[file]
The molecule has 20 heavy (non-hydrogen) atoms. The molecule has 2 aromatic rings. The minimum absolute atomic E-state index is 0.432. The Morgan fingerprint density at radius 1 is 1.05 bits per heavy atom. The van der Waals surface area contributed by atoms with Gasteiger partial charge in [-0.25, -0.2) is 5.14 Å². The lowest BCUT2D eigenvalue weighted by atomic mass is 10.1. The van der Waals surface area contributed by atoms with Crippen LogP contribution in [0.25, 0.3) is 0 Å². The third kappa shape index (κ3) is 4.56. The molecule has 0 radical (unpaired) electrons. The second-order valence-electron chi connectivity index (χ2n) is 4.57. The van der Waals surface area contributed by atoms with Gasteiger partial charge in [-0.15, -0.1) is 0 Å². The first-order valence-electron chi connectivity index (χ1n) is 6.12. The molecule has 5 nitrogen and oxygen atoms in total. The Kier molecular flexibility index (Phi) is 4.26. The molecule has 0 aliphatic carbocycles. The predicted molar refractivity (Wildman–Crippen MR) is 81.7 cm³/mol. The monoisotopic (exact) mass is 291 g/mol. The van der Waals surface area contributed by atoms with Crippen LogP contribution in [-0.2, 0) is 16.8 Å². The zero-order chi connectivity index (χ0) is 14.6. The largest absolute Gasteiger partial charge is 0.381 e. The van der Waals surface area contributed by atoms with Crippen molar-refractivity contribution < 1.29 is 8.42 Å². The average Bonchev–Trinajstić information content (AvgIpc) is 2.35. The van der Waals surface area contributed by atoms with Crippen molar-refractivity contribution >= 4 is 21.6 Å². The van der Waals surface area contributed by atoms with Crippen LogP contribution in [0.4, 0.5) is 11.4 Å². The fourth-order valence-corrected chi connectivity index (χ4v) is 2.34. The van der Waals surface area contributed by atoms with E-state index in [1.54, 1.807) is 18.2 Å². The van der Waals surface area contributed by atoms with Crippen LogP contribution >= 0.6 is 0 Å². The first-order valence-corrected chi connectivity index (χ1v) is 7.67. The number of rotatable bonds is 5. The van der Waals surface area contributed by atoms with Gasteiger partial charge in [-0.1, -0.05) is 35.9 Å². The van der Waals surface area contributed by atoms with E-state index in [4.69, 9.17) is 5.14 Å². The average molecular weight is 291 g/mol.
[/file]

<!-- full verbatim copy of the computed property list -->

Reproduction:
The molecule has 20 heavy (non-hydrogen) atoms. The molecule has 2 aromatic rings. The minimum absolute atomic E-state index is 0.432. The Morgan fingerprint density at radius 1 is 1.05 bits per heavy atom. The van der Waals surface area contributed by atoms with Gasteiger partial charge in [-0.25, -0.2) is 5.14 Å². The lowest BCUT2D eigenvalue weighted by atomic mass is 10.1. The van der Waals surface area contributed by atoms with Crippen LogP contribution in [0.25, 0.3) is 0 Å². The third kappa shape index (κ3) is 4.56. The molecule has 0 radical (unpaired) electrons. The second-order valence-electron chi connectivity index (χ2n) is 4.57. The van der Waals surface area contributed by atoms with Gasteiger partial charge in [-0.15, -0.1) is 0 Å². The first-order valence-electron chi connectivity index (χ1n) is 6.12. The molecule has 5 nitrogen and oxygen atoms in total. The Kier molecular flexibility index (Phi) is 4.26. The molecule has 0 aliphatic carbocycles. The predicted molar refractivity (Wildman–Crippen MR) is 81.7 cm³/mol. The monoisotopic (exact) mass is 291 g/mol. The van der Waals surface area contributed by atoms with Crippen LogP contribution in [-0.2, 0) is 16.8 Å². The zero-order chi connectivity index (χ0) is 14.6. The largest absolute Gasteiger partial charge is 0.381 e. The van der Waals surface area contributed by atoms with Crippen molar-refractivity contribution < 1.29 is 8.42 Å². The average Bonchev–Trinajstić information content (AvgIpc) is 2.35. The van der Waals surface area contributed by atoms with Crippen molar-refractivity contribution >= 4 is 21.6 Å². The van der Waals surface area contributed by atoms with Crippen LogP contribution in [0.4, 0.5) is 11.4 Å². The fourth-order valence-corrected chi connectivity index (χ4v) is 2.34. The van der Waals surface area contributed by atoms with E-state index in [1.54, 1.807) is 18.2 Å². The van der Waals surface area contributed by atoms with Crippen LogP contribution >= 0.6 is 0 Å². The first-order valence-corrected chi connectivity index (χ1v) is 7.67. The number of rotatable bonds is 5. The van der Waals surface area contributed by atoms with Gasteiger partial charge in [-0.1, -0.05) is 35.9 Å². The van der Waals surface area contributed by atoms with E-state index in [4.69, 9.17) is 5.14 Å². The average molecular weight is 291 g/mol.